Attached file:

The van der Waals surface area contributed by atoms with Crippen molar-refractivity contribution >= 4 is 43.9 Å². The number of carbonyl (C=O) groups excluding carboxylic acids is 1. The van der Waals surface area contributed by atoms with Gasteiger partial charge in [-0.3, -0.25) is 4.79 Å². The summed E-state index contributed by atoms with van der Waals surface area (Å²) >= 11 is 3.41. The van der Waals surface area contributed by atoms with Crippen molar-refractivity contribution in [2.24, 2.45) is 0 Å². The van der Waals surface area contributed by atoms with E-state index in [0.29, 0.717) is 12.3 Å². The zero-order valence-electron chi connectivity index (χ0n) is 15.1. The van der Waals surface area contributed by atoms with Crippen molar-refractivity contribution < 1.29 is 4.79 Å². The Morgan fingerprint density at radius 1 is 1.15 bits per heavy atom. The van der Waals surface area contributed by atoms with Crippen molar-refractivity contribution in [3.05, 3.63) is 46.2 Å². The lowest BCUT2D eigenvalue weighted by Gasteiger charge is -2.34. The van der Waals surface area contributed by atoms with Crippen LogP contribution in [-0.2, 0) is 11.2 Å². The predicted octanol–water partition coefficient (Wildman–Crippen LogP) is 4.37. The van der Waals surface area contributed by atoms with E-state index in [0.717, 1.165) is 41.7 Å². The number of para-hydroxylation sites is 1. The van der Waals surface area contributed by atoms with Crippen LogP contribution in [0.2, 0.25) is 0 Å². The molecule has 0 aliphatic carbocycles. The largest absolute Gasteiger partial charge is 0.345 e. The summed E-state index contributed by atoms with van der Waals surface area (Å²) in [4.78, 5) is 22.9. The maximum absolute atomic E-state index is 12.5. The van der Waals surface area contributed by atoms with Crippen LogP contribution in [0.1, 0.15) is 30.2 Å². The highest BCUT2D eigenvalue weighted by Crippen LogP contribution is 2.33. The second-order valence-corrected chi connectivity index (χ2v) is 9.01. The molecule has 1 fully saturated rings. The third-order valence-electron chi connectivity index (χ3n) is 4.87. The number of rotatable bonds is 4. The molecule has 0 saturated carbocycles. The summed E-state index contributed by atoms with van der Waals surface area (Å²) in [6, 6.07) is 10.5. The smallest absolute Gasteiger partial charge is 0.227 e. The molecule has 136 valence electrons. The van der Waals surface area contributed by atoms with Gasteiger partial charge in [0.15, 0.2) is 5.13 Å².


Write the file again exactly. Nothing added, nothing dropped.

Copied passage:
The van der Waals surface area contributed by atoms with Crippen molar-refractivity contribution >= 4 is 43.9 Å². The number of carbonyl (C=O) groups excluding carboxylic acids is 1. The van der Waals surface area contributed by atoms with Gasteiger partial charge in [-0.3, -0.25) is 4.79 Å². The summed E-state index contributed by atoms with van der Waals surface area (Å²) >= 11 is 3.41. The van der Waals surface area contributed by atoms with Crippen molar-refractivity contribution in [2.24, 2.45) is 0 Å². The van der Waals surface area contributed by atoms with E-state index in [0.29, 0.717) is 12.3 Å². The zero-order valence-electron chi connectivity index (χ0n) is 15.1. The van der Waals surface area contributed by atoms with Crippen molar-refractivity contribution < 1.29 is 4.79 Å². The Morgan fingerprint density at radius 1 is 1.15 bits per heavy atom. The van der Waals surface area contributed by atoms with Crippen molar-refractivity contribution in [3.05, 3.63) is 46.2 Å². The lowest BCUT2D eigenvalue weighted by Gasteiger charge is -2.34. The van der Waals surface area contributed by atoms with Crippen LogP contribution in [-0.2, 0) is 11.2 Å². The predicted octanol–water partition coefficient (Wildman–Crippen LogP) is 4.37. The van der Waals surface area contributed by atoms with E-state index in [0.717, 1.165) is 41.7 Å². The number of para-hydroxylation sites is 1. The van der Waals surface area contributed by atoms with Crippen LogP contribution in [0.2, 0.25) is 0 Å². The molecule has 0 aliphatic carbocycles. The largest absolute Gasteiger partial charge is 0.345 e. The summed E-state index contributed by atoms with van der Waals surface area (Å²) in [4.78, 5) is 22.9. The maximum absolute atomic E-state index is 12.5. The van der Waals surface area contributed by atoms with Crippen LogP contribution in [0.1, 0.15) is 30.2 Å². The highest BCUT2D eigenvalue weighted by Crippen LogP contribution is 2.33. The second-order valence-corrected chi connectivity index (χ2v) is 9.01. The molecule has 1 fully saturated rings. The third-order valence-electron chi connectivity index (χ3n) is 4.87. The number of rotatable bonds is 4. The molecule has 0 saturated carbocycles. The summed E-state index contributed by atoms with van der Waals surface area (Å²) in [6, 6.07) is 10.5. The smallest absolute Gasteiger partial charge is 0.227 e. The molecule has 136 valence electrons. The van der Waals surface area contributed by atoms with Gasteiger partial charge in [0.15, 0.2) is 5.13 Å².